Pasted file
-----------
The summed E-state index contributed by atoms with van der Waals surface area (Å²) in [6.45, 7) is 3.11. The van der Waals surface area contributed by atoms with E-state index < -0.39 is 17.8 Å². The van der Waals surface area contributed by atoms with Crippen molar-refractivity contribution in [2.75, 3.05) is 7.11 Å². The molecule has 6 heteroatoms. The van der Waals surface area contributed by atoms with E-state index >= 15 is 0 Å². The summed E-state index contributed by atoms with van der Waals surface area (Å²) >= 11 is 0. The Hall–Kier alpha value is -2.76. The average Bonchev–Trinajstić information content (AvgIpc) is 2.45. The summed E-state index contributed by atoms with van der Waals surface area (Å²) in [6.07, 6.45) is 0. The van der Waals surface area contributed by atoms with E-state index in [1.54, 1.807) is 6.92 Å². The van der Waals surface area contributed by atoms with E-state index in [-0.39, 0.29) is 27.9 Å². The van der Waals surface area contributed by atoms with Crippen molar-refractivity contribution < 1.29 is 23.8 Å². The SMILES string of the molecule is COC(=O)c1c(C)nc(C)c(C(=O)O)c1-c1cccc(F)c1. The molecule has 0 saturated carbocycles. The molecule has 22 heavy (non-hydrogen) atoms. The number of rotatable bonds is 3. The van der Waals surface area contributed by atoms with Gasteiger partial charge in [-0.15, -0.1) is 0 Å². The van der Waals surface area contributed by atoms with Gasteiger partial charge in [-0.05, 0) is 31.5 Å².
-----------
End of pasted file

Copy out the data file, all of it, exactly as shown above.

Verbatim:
The summed E-state index contributed by atoms with van der Waals surface area (Å²) in [6.45, 7) is 3.11. The van der Waals surface area contributed by atoms with E-state index < -0.39 is 17.8 Å². The van der Waals surface area contributed by atoms with Crippen molar-refractivity contribution in [2.75, 3.05) is 7.11 Å². The molecule has 6 heteroatoms. The van der Waals surface area contributed by atoms with E-state index >= 15 is 0 Å². The summed E-state index contributed by atoms with van der Waals surface area (Å²) >= 11 is 0. The Hall–Kier alpha value is -2.76. The average Bonchev–Trinajstić information content (AvgIpc) is 2.45. The summed E-state index contributed by atoms with van der Waals surface area (Å²) in [6.07, 6.45) is 0. The van der Waals surface area contributed by atoms with E-state index in [1.54, 1.807) is 6.92 Å². The van der Waals surface area contributed by atoms with E-state index in [-0.39, 0.29) is 27.9 Å². The van der Waals surface area contributed by atoms with Crippen molar-refractivity contribution < 1.29 is 23.8 Å². The SMILES string of the molecule is COC(=O)c1c(C)nc(C)c(C(=O)O)c1-c1cccc(F)c1. The molecule has 0 saturated carbocycles. The molecule has 22 heavy (non-hydrogen) atoms. The number of rotatable bonds is 3. The van der Waals surface area contributed by atoms with Gasteiger partial charge in [-0.15, -0.1) is 0 Å². The van der Waals surface area contributed by atoms with Gasteiger partial charge in [-0.05, 0) is 31.5 Å².